Africa-Press – Cape verde. Bereket Sisay is a commentator of international affairs, with a special focus on Africa. The article reflects the author’s opinions, and not necessarily the views of CGTN.
U.S. Treasury Secretary Janet Yellen is on a 10-day visit to African countries from January 17 to January 28 that aims at promoting economic ties along possible lines of partnership between the U.S. and Africa. On her second leg of a tour of African countries, she visited Zambia on January 23 and called on China to address Zambia’s heavy debt burden. Yellen has demonstrated the U.S. commitment to continue alleging China-driven “debt-trap” problems in Africa while storming the global South-South cooperation that aspires to bring equal development for all.
Africa has long been engulfed by infrastructural development gaps, which have had a negative impact on its economic and social structures as well as its large population. It is an obvious fact that many African countries are deficient in financial capacity to build all these infrastructural projects and transform the status quo. As a result, the fundamental socio-political reality that has solely pushed the continent to seek loans from China was not created by any political factor, nor does China mandate that states be enticed to accept these loans. Chinese development assistance follows a casual business practice that prefers a recipient-driven model determined by bilateral deals as well as other important political and economic interests. Furthermore, Chinese loans to Africa are primarily low-interest rates with a longer maturity period and no strings attached, which is in sharp contrast to multilateral financial institutions that have experienced low demand rates.
Moreover, in 2022, the sub-Saharan African debt burden reached a record high of $789 billion, according to a World Bank report. Yet, among these, Chinese lenders constitutes only below one fourth of the total amount while multilateral financial institutions and commercial creditors hold nearly three-quarters of Africa’s total external debt as global financial resources disclosed it. Hence, if there are any responsible entities that would be accountable for Africa’s heavy burden problems, it should be all the creditors, including multilateral institutions and creditors altogether; there cannot be any single actor blamed for all the mess.Despite this, U.S. politicians and their enablers have been peddling the narrative that African countries are burdened by debt imposed by the Chinese government. The so-called African “debt-trap” has long been touted by both Democrats and Republicans, and more importantly, it has been further advanced by value-laden U.S. corporations and agencies, including media outlets. Yet, no African countries are complaining about any forms of “debt-trap;” rather, the agenda is now being exported and more pronounced by outsiders. This clearly implies that the term “debt-trap” is a fairy tale and an obscuring description of China’s relationship with Africa, intended to reverse the gains of this mutually beneficial partnership. However, there is not an ounce of truth regarding the narration; everything is destined to be nullified.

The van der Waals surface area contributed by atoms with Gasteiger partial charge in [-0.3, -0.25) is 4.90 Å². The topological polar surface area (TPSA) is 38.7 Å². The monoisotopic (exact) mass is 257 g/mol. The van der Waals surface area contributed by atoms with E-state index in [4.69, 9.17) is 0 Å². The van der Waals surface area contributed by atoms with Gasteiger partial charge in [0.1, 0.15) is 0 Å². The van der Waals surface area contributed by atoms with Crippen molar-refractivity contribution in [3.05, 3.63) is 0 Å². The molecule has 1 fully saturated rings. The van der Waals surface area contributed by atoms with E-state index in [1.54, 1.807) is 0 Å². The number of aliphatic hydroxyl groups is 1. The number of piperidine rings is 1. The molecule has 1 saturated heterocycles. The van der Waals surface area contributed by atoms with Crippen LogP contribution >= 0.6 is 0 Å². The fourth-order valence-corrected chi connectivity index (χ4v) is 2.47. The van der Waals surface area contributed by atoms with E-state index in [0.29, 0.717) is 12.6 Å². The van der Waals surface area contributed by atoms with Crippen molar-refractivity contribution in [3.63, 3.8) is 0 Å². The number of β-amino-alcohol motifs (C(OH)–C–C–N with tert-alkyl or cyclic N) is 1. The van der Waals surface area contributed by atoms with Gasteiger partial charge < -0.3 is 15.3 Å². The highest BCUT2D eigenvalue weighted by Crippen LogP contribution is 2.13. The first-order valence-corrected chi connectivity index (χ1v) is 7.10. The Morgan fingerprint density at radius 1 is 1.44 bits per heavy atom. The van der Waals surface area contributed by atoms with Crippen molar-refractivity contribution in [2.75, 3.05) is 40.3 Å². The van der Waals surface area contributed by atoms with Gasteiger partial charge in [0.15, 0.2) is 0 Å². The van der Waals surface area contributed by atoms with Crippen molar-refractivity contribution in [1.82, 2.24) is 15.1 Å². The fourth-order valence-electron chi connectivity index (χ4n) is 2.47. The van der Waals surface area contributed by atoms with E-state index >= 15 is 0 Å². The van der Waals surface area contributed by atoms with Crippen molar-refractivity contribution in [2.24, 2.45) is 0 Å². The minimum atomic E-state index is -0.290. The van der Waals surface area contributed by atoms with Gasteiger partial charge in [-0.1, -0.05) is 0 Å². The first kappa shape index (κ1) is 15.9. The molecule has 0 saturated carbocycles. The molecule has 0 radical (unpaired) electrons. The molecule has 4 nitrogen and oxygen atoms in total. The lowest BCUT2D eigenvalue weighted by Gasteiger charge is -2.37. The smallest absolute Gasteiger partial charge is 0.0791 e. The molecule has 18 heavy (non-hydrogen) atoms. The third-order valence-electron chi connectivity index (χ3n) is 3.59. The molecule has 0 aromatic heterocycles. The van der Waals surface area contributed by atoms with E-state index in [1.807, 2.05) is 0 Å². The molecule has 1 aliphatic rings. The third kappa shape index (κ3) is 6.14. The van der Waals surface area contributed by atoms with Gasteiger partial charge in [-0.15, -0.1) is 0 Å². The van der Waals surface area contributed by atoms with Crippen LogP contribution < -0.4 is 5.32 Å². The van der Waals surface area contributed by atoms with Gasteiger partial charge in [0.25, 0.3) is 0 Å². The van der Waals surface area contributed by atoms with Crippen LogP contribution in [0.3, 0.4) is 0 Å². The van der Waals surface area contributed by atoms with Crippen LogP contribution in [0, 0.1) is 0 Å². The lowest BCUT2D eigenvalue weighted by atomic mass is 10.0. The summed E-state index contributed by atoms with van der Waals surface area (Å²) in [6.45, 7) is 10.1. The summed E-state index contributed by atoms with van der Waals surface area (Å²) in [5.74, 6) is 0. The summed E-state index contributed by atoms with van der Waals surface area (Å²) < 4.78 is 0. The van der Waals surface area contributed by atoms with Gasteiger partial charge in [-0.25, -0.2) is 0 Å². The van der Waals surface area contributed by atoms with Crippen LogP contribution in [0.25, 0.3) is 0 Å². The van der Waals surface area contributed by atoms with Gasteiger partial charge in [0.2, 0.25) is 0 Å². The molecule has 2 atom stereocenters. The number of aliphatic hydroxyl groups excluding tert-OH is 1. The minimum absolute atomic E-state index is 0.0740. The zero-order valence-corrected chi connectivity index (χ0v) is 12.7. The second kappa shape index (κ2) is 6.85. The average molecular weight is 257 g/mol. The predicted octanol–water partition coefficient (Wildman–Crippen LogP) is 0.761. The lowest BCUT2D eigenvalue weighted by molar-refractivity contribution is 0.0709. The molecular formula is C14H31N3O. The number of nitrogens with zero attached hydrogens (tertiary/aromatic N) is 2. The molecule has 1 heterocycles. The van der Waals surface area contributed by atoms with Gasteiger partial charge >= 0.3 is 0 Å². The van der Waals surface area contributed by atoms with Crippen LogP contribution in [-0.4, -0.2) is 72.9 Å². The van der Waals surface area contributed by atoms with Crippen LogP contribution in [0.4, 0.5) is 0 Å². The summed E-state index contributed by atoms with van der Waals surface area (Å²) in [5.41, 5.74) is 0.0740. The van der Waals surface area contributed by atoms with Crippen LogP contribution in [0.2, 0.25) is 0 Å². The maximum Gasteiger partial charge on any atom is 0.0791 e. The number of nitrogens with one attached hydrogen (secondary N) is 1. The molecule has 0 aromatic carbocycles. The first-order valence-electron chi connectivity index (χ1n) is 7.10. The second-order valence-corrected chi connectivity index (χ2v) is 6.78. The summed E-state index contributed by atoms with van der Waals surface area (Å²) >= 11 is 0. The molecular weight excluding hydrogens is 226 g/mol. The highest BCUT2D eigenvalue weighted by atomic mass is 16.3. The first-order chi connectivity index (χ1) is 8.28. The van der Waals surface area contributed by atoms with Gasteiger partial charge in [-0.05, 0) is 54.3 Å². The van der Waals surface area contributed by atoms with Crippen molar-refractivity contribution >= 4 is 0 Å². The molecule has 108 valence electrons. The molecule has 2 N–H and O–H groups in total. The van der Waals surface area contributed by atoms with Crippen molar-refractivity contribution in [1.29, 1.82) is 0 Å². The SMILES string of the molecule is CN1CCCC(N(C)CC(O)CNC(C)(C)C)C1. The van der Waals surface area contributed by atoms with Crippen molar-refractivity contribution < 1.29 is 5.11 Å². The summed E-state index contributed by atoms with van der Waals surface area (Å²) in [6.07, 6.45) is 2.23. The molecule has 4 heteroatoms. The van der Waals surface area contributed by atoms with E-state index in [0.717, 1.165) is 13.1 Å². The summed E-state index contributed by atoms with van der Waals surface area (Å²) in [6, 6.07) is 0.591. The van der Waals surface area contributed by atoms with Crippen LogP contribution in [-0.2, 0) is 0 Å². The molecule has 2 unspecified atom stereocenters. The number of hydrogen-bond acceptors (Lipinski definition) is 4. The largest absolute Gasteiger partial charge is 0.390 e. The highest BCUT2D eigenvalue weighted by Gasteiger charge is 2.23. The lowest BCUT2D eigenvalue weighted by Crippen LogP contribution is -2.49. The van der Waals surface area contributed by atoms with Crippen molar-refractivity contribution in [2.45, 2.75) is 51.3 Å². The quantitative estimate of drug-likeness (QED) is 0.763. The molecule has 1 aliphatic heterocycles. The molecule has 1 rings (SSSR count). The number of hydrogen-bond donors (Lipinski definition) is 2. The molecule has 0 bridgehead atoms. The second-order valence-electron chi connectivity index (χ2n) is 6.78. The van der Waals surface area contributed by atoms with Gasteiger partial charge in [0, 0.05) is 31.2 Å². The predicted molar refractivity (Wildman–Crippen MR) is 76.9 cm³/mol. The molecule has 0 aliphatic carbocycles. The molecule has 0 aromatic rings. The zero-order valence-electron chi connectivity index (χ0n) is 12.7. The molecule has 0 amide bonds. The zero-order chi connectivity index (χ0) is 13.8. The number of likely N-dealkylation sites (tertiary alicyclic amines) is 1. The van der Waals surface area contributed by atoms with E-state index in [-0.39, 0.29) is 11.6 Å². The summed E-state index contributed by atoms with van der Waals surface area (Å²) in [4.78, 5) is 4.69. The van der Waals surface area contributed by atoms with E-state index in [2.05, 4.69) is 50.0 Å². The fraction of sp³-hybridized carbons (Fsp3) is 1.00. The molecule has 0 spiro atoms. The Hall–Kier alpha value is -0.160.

“Debt-trap” is an organized campaign and diplomatic containment strategy aimed at preventing Chinese economic and political influence in Africa. Thus, Yellen’s trip to Africa, particularly to Zambia, goes beyond stated objectives and is slanted towards discrediting China’s development financing assistance to African countries. It also has more to do with defaming China as a country that prefers to use accumulated debt to achieve long-term strategic political and economic goals. This single charge contrasts sharply with the pragmatic reality on the ground, which is that China is a reliable ally to many African countries.
Chinese Foreign Minister Qin Gang recently said that “China has always been committed to helping Africa ease its debt burden, actively participating in the Group of 20 (G20) Debt Service Suspension Initiative.”
China has also been actively engaged in the case-by-case debt treatment for some countries under the G20 Common Framework while mentioning China’s decision to channel $10 billion to Africa countries from its share of the International Monetary Fund’s new allocation of Special Drawing Rights, and this is in progress.
Last August, the Chinese government announced it would write off 23 interest-free loans in 17 African countries. In addition, between 2000 and 2019, China restructured $ 15 billion in debt and forgiven $3.4 billion in loans to African countries.
This all indicated that, despite all these allegations, China has been executing its responsibility of alleviating Africa’s debt burden in line with the principle of common action and fair burden-sharing along with other creditors. Aside from that, African countries must implement appropriate fiscal and monetary policies to shift the economy into a positive trajectory and manage their sovereign debt.
The U.S., besides accusing China of driving Africa into a “debt trap,” has been busy figuring out how to carve out a plan to recalibrate its relations with African countries to put the partnership on a new course that could counter China’s further economic cooperation with the continent. The move also included exploring new areas of engagement as well as refreshing the existing trade and investment relations that experienced falloff and were also well below average in comparison to China.
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